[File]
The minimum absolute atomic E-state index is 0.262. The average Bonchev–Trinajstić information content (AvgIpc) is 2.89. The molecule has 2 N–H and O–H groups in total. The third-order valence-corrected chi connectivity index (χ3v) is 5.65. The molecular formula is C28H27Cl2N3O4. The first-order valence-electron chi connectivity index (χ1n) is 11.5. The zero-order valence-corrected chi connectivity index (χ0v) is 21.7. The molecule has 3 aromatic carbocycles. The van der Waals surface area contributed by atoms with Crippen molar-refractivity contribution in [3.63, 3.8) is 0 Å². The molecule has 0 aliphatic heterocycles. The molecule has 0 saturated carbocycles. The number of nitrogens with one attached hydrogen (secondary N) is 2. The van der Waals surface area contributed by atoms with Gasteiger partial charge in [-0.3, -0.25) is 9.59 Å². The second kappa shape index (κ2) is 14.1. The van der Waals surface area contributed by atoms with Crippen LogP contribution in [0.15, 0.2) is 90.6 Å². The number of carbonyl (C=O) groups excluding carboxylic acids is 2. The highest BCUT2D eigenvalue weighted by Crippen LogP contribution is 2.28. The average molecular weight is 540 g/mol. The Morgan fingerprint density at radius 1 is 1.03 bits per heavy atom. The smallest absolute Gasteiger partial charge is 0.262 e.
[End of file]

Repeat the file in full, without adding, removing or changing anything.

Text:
The minimum absolute atomic E-state index is 0.262. The average Bonchev–Trinajstić information content (AvgIpc) is 2.89. The molecule has 2 N–H and O–H groups in total. The third-order valence-corrected chi connectivity index (χ3v) is 5.65. The molecular formula is C28H27Cl2N3O4. The first-order valence-electron chi connectivity index (χ1n) is 11.5. The zero-order valence-corrected chi connectivity index (χ0v) is 21.7. The molecule has 3 aromatic carbocycles. The van der Waals surface area contributed by atoms with Crippen molar-refractivity contribution in [3.63, 3.8) is 0 Å². The molecule has 0 aliphatic heterocycles. The molecule has 0 saturated carbocycles. The number of nitrogens with one attached hydrogen (secondary N) is 2. The van der Waals surface area contributed by atoms with Gasteiger partial charge in [-0.3, -0.25) is 9.59 Å². The second kappa shape index (κ2) is 14.1. The van der Waals surface area contributed by atoms with Crippen LogP contribution in [0.15, 0.2) is 90.6 Å². The number of carbonyl (C=O) groups excluding carboxylic acids is 2. The highest BCUT2D eigenvalue weighted by Crippen LogP contribution is 2.28. The average molecular weight is 540 g/mol. The Morgan fingerprint density at radius 1 is 1.03 bits per heavy atom. The smallest absolute Gasteiger partial charge is 0.262 e.